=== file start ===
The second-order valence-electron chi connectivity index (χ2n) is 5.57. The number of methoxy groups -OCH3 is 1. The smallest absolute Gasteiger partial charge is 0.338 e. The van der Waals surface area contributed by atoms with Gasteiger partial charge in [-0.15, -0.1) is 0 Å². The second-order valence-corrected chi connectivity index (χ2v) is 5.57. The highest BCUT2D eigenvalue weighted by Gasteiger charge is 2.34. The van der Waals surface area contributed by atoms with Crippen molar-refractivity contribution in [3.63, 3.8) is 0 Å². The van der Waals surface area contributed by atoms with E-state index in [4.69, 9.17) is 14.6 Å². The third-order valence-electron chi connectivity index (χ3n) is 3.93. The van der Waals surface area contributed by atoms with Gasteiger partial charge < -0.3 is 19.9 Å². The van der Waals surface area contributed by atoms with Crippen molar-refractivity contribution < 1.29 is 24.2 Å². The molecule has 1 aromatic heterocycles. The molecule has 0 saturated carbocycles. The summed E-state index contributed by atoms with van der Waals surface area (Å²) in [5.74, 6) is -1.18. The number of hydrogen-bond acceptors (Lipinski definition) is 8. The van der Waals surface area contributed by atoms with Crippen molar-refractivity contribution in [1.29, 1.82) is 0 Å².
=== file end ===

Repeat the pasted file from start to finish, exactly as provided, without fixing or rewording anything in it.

The second-order valence-electron chi connectivity index (χ2n) is 5.57. The number of methoxy groups -OCH3 is 1. The smallest absolute Gasteiger partial charge is 0.338 e. The van der Waals surface area contributed by atoms with Gasteiger partial charge in [-0.15, -0.1) is 0 Å². The second-order valence-corrected chi connectivity index (χ2v) is 5.57. The highest BCUT2D eigenvalue weighted by Gasteiger charge is 2.34. The van der Waals surface area contributed by atoms with Crippen molar-refractivity contribution in [3.63, 3.8) is 0 Å². The van der Waals surface area contributed by atoms with E-state index in [4.69, 9.17) is 14.6 Å². The third-order valence-electron chi connectivity index (χ3n) is 3.93. The van der Waals surface area contributed by atoms with Gasteiger partial charge < -0.3 is 19.9 Å². The van der Waals surface area contributed by atoms with Crippen molar-refractivity contribution < 1.29 is 24.2 Å². The molecule has 1 aromatic heterocycles. The molecule has 0 saturated carbocycles. The summed E-state index contributed by atoms with van der Waals surface area (Å²) in [5.74, 6) is -1.18. The number of hydrogen-bond acceptors (Lipinski definition) is 8. The van der Waals surface area contributed by atoms with Crippen molar-refractivity contribution in [1.29, 1.82) is 0 Å².